Insects are a class of invertebrate animals that sit within a phylum of animals called the Arthropods (includes spiders and crustaceans). They are a massively successful group and include animals such as bees, butterflies, cockroaches, flies, dragonflies, mosquitoes and ants. Insects have segmented bodies and legs, three pairs of legs and usually have two pairs of wings.
Insects can be distinguished from spiders and crustaceans by the number of pairs of antennae – insects have one pair of antennae whereas crustaceans have two pairs and spiders have no antennae. The evolution of wings that allow flight is unique to insects with respect to invertebrates and is believed to be a primary reason for the amazing success of insect species on land.
Where are insects found?
Insects are found pretty much anywhere on land. They are hugely abundant in soil, leaf litter and pretty much any natural habitat on land. Many insects are also quite comfortable in our own homes, for example ants, flies and cockroaches often set up home in our houses and take advantage of the shelters we have built from the natural elements.
Insects are also common in freshwater ecosystems. In fact, around 30,000 species will spend all or part of their life in freshwater environments. Many species lay their eggs in streams and lakes where young larvae feed and grow before transforming into an adult form and disperse out back onto land. Other species will spend their entire life cycle within the freshwater environment. Insects are less common in marine ecosystems and only a few hundred species are known to live in these environments.
How many species of insects exist?
Insects are by and large the most diverse group of animals on Earth. In fact insects make up more than 70% of all animal species and more than one million have been described by science. Although estimates vary, the total number of insect species is expected to be more than 10 million.
body structure of Insects
Being arthropods, insects have segmented bodies and limbs with a hard outer shell known as an exoskeleton. The body can be separated into a head, thorax and abdomen. The head includes three pairs of mouth parts – the mandibles, maxillae and labium – eyes, and one set of antennae. The thorax has three individual segments which each have a pair of legs. In winged insects, the second and third segments of the thorax each have a pair of wings. The abdomen has 11 sections, each of which is usually fairly unspecialized and has no legs. The only exception is the final segment which is specialized for reproduction.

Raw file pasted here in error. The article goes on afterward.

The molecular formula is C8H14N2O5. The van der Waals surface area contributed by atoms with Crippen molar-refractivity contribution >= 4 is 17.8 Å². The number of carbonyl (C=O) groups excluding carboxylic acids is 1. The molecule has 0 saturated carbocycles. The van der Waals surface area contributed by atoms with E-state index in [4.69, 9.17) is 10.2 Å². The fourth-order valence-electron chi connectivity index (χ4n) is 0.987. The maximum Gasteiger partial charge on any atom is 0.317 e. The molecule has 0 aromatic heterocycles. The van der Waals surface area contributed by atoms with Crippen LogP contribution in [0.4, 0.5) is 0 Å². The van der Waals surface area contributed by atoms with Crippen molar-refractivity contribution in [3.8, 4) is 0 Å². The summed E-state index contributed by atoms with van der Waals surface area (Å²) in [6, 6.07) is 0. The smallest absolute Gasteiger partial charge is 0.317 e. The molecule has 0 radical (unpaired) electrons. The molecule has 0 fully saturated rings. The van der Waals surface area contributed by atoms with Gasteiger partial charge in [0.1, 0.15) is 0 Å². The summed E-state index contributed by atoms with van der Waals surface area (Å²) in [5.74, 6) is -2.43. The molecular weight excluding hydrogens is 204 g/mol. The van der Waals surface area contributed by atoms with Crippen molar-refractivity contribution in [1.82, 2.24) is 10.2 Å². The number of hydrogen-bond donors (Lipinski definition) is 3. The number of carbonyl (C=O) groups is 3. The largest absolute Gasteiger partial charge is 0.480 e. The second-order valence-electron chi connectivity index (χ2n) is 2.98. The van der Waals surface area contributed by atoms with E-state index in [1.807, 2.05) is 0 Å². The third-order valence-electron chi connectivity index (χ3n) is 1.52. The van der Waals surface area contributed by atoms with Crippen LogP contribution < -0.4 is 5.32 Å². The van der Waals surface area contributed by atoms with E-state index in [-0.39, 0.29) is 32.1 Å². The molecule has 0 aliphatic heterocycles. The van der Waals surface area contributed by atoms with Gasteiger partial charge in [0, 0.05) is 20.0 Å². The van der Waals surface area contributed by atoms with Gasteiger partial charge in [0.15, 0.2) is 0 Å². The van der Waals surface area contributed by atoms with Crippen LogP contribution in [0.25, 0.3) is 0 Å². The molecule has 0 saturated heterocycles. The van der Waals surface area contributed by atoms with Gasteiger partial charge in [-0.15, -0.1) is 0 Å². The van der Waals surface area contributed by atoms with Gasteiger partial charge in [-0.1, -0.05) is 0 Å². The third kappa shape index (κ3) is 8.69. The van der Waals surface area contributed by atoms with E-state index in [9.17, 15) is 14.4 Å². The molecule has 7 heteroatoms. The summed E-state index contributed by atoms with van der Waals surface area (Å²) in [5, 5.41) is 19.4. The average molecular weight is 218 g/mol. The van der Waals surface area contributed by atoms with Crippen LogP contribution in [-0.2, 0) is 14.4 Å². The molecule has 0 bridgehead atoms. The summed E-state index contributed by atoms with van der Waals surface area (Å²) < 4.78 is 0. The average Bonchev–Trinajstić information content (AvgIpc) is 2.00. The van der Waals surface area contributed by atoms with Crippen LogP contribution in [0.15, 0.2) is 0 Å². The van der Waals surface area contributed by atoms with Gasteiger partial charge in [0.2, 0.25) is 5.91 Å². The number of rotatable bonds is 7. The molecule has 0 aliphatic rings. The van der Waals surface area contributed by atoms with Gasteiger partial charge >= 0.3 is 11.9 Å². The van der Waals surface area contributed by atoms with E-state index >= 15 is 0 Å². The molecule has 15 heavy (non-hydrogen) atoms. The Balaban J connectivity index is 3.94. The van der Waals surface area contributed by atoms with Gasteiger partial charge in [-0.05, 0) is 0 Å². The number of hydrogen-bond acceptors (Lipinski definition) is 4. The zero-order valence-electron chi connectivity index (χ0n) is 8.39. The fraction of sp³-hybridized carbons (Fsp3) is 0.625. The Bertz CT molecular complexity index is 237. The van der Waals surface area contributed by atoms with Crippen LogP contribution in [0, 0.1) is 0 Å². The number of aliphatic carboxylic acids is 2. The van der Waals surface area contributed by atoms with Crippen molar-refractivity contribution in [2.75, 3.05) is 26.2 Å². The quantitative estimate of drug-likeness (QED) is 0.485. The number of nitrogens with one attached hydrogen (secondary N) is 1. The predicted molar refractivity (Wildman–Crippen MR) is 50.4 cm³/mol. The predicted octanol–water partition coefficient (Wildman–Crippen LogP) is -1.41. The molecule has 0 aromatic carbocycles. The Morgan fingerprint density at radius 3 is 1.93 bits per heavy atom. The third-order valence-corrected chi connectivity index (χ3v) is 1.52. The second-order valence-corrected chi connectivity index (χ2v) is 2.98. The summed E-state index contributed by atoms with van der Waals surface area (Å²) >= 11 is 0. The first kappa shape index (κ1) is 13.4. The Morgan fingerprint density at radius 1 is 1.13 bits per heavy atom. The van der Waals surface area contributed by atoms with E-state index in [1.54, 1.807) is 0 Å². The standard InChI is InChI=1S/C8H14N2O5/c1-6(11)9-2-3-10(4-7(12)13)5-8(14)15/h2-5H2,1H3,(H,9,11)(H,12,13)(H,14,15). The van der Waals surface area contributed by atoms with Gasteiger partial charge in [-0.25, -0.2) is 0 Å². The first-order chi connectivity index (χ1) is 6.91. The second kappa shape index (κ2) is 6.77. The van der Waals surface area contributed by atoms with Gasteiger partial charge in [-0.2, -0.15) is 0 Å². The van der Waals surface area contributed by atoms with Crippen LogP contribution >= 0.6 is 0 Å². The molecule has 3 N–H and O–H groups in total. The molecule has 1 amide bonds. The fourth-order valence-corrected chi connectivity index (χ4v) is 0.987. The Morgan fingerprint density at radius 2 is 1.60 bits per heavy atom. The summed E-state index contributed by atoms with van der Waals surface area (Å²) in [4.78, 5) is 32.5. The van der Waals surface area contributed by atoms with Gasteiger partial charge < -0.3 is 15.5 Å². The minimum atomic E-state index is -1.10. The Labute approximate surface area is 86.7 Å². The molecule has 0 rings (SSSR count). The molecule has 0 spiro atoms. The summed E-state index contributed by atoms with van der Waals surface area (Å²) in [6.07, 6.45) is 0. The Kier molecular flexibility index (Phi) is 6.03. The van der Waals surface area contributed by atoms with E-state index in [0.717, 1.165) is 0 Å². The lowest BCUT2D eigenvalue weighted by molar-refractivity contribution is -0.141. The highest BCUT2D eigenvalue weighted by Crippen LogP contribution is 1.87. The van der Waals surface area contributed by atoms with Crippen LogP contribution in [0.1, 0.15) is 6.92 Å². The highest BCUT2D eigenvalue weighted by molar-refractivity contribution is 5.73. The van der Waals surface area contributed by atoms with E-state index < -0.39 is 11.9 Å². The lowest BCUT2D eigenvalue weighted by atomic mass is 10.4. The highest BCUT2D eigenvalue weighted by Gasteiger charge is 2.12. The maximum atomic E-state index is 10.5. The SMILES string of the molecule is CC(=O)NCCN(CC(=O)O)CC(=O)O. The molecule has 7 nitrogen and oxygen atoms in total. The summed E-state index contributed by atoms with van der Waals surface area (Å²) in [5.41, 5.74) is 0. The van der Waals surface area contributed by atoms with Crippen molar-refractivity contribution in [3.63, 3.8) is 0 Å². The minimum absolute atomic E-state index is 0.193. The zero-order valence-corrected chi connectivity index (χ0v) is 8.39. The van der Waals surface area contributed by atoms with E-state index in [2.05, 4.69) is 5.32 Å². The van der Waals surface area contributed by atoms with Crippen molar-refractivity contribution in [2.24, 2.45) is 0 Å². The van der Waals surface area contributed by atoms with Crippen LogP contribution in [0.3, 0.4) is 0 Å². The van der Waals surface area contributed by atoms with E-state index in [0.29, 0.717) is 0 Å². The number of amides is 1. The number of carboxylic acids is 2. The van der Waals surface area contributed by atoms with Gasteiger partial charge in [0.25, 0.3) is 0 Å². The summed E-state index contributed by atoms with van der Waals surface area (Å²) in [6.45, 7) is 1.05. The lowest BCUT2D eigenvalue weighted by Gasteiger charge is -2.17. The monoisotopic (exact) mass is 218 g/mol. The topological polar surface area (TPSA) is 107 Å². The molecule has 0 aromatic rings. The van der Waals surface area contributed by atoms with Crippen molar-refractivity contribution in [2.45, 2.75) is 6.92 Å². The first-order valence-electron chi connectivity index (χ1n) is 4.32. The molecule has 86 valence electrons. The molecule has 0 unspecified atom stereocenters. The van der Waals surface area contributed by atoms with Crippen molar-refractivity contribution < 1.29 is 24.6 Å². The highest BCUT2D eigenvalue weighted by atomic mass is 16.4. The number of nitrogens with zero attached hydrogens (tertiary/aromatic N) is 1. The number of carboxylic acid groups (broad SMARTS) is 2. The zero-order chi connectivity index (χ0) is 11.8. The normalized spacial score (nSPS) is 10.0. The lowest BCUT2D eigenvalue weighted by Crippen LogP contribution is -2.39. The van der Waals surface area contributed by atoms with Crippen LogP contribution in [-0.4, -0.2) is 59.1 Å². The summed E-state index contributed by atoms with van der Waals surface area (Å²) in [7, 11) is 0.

Insects go through a series of transformations as they grow known as metamorphosis. During each metamorphosis, the insect sheds its old exoskeleton and the external body form gradually changes until reaching its final adult form. The final change for many species is often dramatic as the wings of the insect become fully developed. A well-known example of this is the metamorphosis of a caterpillar into a butterfly.
The role of insects in the ecosystem
Put simply, if it weren’t for insects, humans would not be able to survive. They play vital roles in the decomposition of leaves and other organic matter that maintains the cycling of nutrients within an ecosystem; pollinate plants including economically important crops; and they are an important link in the food webs of all land and freshwater ecosystems. Insects are also the main grazers of plants and consume far more plant material than all vertebrate animals such as birds, reptiles and mammals (including humans).
Insects also differ from other Arthropods in their method of respiration. Air is taken into the body via small openings in their exoskeleton called spiracles and is transported around the body through a network of tubes called trachea. Oxygen is equalised through the body by a network of trachea and is delivered directly to the muscle tissue of the insect.
- Insects are human’s greatest competitors for food
- Malaria carrying mosquitoes kill more humans each year than anything else
- Some insect have sections of their bodies that are folded and not covered by an exoskeleton, this allows their body to expand when they eat large meals
Last edited: 1 June 2015